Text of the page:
Participants from both sides will feel an urge to rate the abstracts as more consensus-conforming than the rating instructions say, just because the instructions are so conservative in the false-positive-avoiding sense. Paper after paper that has obviously sprung from the “consensus” womb is to have its abstract rated “neutral.” Both sides will also feel a partisan interest in registering this actual degree of consensus conformity, with believers wanting to bolster their arguments from authority and skeptics being glad to document the blatantly unscientific groupthink in the peer-reviewed literature. But unlike skeptics, the consensus side believes that dishonesty in public debate can be both moral and efficacious, and Cook can use that.
One indication that he is thinking in this direction is the failure to mention in his invitation letter that different survey links were provided to each invitee. This omission suggests that he was trying to get away with something. In a court of law such behavior is taken as an indicator of “guilty conscience.” So what was his sneaky purpose?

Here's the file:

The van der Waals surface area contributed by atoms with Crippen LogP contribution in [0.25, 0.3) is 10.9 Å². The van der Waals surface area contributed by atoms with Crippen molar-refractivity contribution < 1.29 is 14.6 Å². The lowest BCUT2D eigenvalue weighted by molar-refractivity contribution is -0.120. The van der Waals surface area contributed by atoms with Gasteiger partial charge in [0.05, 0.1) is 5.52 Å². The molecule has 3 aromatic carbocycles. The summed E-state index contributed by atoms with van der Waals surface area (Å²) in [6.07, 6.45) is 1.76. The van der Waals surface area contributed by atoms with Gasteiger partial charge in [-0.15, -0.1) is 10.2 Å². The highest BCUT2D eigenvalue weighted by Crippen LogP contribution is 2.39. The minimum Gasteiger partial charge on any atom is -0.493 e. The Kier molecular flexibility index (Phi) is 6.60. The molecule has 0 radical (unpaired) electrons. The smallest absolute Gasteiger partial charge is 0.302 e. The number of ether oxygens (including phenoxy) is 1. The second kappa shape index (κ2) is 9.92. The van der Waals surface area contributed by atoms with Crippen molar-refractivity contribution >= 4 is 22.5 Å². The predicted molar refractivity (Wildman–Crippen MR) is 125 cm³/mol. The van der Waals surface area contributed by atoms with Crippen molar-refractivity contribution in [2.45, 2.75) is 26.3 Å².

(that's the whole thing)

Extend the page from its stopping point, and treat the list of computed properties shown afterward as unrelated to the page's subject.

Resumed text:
This is indicated by the second thing he is not upfront about. He cites what would seem to be a “correct” estimate of what the ratings should be without noting that the self-estimates from the scientific authors are systematically biased vis a vis the survey questions. That extends the pattern of surreptitiousness and it suggests the purpose. Yeah, he was going to use this known-to-be-wrong “correct” rating to make the dishonest ratings from his consensoid compatriots look honest and skeptic ratings look biased.
He might not be able to get away with it now, but it is reasonable to suspect that this was the plan. Still, Cook’s effort need not be for nothing. The fact that the author ratings of the papers should be numerically lower than the ratings for the abstracts provides a simple test for which group of survey participants is less biased. The group that is more honest and self-controlled, giving in less to confirmation bias, will submit lower assessments of the degree of consensus conformity (numerically higher ratings).
In particular, these rating should be numerically high compared to the author’s self-ratings, so whichever group comes out closest to the author ratings should be more biased and less honest. I’d like to see that experiment go through, though it might be tainted now that people know Watts Up.